Schedule time for a mental reset, just like you would schedule a meeting. Set a timer during the day for a 15-minute appointment with yourself, and physically remove yourself from all screen time to release anxiety, de-stress and re-energize your mind. As with everything else we need to take care of daily, it is imperative we make a conscious effort to take care of ourselves.
- Close your eyes and let your mind wander
- Stretch, practice relaxed breathing or go for a walk
- Practice mindfulness, experiencing only the present moment and your surroundings
- If you can schedule more time, research shows that a 30-minute nap helps you feel more alert upon waking
Do more than you think you should to stay connected
Since you are no longer in physical proximity with your team, find new ways to inspire closeness, connection, creativity and communication. Work relationships are relationships and they require cultivation to remain strong.
- You are not a lone wolf. Set-up and attend team conferences.
- Create chat spaces where colleagues can post day-in-the-life thoughts, quotes, ideas and stories.
- Reach out to your workmates and schedule shared lunchtimes to laugh and decompress.
- Employers have long known that water-cooler time (spontaneous conversation in the workplace unrelated to agenda tasks) provides valuable innovation. Just because your home, doesn’t mean that you should give up work socialization. Carve time on meetings or other gatherings to connect.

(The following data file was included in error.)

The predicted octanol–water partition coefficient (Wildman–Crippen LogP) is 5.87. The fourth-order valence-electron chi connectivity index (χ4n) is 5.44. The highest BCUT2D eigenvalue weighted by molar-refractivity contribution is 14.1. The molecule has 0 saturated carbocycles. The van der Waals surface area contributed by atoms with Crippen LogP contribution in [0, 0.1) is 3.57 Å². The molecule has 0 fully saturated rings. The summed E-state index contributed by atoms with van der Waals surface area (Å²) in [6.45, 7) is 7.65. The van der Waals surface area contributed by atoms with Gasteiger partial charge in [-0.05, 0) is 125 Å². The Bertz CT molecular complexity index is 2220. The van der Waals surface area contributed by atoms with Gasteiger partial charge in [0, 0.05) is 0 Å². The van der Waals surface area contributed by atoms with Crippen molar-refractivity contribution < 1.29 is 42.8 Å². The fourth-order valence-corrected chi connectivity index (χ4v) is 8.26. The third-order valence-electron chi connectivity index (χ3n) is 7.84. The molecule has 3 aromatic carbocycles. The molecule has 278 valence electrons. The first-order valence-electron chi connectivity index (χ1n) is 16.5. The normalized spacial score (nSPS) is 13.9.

- Set-up a permanent online workspace where people can work together informally. Even working in silence with others provides camaraderie. You’ll stave off loneliness and the spontaneous conversation will erupt.
- Take special care to calendar and remember birthdays and other important events in your co-workers’ lives so you can reach out and connect.
Telecommuting is here to stay. Make sure to give yourself premiere adaptation skills and habits to reap the rewards and mitigate the risks of working from home
About Lori Daugherty
Loraine Daugherty is Chief Executive Officer at Integrated Medical Case Solutions (IMCS) Group where she provides analytical decision-making, strategic planning and executive leadership. As CEO, she is focused on developing best practices for organizational processes, performance measurement systems and building IMCS’s infrastructure to maximize the company’s growth. With more than 30 years of industry experience in workers’ compensation, Ms. Daugherty also has professional expertise in Medicaid, Medicare Part B, third-party contracting, administration, client services and operations. Known for her exceptional leadership style and professional savvy for cultivating high-performance teams, Ms. Daugherty was recruited to implement an enterprise growth strategy and maximize business results for IMCS. Prior to joining IMCS, she worked with both private and public entities and has a track record of successful launches of early-stage healthcare companies as well as successful exits to strategic and public entities.